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It is certainly true that reason is the most important and the highest rank among all things and, in comparison with other things of this life, the best and something divine. It is the inventor and mentor of all the arts, medicines, laws, and of whatever wisdom, power, virtue, and glory men possess in this life.
After these matters we ought perhaps next to discuss pleasure. For it is thought to be most intimately connected with our human nature, which is the reason why in educating the young we steer them by the rudders of pleasure and pain; it is thought, too, that to enjoy the things we ought and to hate the things we ought has the greatest bearing on virtue of character. For these things extend right through life, with a weight and power of their own in respect both to virtue and to the happy life, since men choose what is pleasant and avoid what is painful; and such things, it will be thought, we should least of all omit to discuss, especially since they admit of much dispute.
Does the human being reason? No; he thinks, muses, reflects, but does not reason...that is, in the two things which are the peculiar domain of the heart, not the mind, politics and religion. He doesn't want to know the other side. He wants arguments and statistics for his own side, and nothing more.
If, then, there must be something eternal, let us see what sort of Being it must be. And to that it is very obvious to Reason, that it must necessarily be a cogitative Being. For it is as impossible to conceive that ever bare incogitative Matter should produce a thinking intelligent Being, as that nothing should of itself produce Matter...
But to return to the Jewish question. Other groups and nations cultivate their individual traditions. There is no reason why we should sacrifice ours. Standardization robs life of its spice. To deprive every ethnic group of its special traditions is to convert the world into a huge Ford plant. I believe in standardizing automobiles. I do not believe in standardizing human beings. Standardization is a great peril which threatens American culture.
I find that the respectable man, so called, has immediately drifted from his position, and despairs of his country, when his country has more reason to despair of him. He forthwith adopts one of the candidatesas the only available one, thus proving that he is himself available for any purposes of the demagogue. His vote is of no more worth than that of any unprincipled foreigner or hireling native, who may have been bought.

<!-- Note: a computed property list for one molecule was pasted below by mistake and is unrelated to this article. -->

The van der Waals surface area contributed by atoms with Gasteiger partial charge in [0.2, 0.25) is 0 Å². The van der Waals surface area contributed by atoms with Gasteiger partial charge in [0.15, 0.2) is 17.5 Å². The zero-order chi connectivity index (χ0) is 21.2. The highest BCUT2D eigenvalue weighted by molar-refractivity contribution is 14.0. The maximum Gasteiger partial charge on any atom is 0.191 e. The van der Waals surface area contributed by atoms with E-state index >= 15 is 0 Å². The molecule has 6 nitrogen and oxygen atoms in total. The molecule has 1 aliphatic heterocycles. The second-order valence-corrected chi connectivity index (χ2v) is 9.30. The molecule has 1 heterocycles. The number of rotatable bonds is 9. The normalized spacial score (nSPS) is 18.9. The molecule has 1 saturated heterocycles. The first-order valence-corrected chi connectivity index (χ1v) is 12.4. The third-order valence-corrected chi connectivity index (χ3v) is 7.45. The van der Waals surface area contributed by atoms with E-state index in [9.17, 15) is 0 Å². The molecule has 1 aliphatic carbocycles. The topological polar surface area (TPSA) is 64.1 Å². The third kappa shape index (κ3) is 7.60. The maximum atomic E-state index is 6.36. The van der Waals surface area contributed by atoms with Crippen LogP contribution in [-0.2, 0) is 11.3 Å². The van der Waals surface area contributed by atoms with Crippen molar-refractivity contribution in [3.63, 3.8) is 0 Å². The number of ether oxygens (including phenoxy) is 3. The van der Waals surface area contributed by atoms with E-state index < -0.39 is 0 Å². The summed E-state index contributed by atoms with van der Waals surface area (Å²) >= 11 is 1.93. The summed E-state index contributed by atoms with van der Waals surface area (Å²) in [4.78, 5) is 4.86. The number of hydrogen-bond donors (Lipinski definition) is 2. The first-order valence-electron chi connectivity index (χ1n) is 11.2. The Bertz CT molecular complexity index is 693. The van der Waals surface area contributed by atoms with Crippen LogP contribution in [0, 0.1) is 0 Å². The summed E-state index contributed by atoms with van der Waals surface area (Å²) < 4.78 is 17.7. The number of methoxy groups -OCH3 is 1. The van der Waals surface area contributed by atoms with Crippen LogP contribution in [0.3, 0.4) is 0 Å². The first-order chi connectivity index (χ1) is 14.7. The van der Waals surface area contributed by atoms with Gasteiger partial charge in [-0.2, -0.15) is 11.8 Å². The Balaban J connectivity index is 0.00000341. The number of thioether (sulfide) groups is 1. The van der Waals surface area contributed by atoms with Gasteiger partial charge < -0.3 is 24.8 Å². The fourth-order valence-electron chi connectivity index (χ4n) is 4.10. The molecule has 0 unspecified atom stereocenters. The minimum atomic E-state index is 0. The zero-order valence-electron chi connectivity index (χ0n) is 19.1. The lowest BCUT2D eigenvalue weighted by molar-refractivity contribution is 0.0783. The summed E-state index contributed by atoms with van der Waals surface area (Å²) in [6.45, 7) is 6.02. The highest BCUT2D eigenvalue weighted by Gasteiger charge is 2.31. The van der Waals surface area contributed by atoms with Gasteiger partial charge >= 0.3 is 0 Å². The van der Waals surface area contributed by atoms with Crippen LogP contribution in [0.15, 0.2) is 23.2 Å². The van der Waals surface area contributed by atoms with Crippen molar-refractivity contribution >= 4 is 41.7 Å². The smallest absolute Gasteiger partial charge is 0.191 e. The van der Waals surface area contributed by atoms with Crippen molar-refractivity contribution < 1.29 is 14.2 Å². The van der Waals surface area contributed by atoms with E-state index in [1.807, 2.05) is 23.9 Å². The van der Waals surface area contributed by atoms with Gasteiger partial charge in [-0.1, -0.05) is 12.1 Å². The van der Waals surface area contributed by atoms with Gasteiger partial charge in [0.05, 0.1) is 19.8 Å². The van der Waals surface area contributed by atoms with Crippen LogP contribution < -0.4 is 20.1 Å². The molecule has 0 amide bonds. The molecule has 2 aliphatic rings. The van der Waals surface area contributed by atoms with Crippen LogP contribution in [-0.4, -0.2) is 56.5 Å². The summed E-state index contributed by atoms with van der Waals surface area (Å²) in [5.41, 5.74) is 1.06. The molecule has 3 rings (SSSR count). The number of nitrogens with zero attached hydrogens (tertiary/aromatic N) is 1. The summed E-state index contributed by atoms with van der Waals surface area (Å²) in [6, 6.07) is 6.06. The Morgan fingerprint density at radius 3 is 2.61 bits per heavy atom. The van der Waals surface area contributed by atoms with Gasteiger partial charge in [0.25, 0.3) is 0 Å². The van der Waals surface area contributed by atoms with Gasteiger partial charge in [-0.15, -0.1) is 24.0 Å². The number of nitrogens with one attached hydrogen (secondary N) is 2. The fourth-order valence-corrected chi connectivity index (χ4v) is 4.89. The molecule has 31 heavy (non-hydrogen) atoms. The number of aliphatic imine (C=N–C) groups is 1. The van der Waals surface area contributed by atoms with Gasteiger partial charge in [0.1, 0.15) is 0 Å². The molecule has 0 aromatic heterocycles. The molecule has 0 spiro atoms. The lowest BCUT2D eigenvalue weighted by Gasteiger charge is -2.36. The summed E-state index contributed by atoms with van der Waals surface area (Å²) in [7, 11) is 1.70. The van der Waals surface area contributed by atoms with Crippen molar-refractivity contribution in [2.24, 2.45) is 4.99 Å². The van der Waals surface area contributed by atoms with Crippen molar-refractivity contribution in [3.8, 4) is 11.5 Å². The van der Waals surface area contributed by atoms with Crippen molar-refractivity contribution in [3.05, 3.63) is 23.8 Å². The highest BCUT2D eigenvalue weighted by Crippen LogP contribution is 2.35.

.. an absurd problem came to the surface: 'How COULD God permit that (crucifixion of Jesus Christ)!'... the deranged reason of the little community found quite a frightfully absurd answer: God gave his Son for forgiveness, as a SACRIFICE... The SACRIFICE FOR GUILT, and just in its most repugnant and barbarous form - the sacrifice of the innocent for the sins of the guilty! What horrifying heathenism!
I've seen people that are extremely brilliant and they don't have the staying power. They don't have that never-give-up quality. I've always said that other than bad ideas, which is a reason for failure, the ability to never ever quit or give up is something that is very, very important for success as an entrepreneur.
And therefore, as when there is a controversy in an account, the parties must by their own accord, set up for right Reason, the Reason of some Arbitrator, or Judge, to whose sentence, they will both stand, or their controversy must either come to blows, or be undecided, for want of a right Reason constituted by Nature; so is it also in all debates of what kind soever.
Real life is, to most men, a long second-best, a perpetual compromise between the ideal and the possible; but the world of pure reason knows no compromise, no practical limitations, no barrier to the creative activity embodying in splendid edifices the passionate aspiration after the perfect from which all great work springs. Remote from human passions, remote even from the pitiful facts of nature, the generations have gradually created an ordered cosmos, where pure thought can dwell as in its natural home, and where one, at least, of our nobler impulses can escape from the dreary exile of the actual world.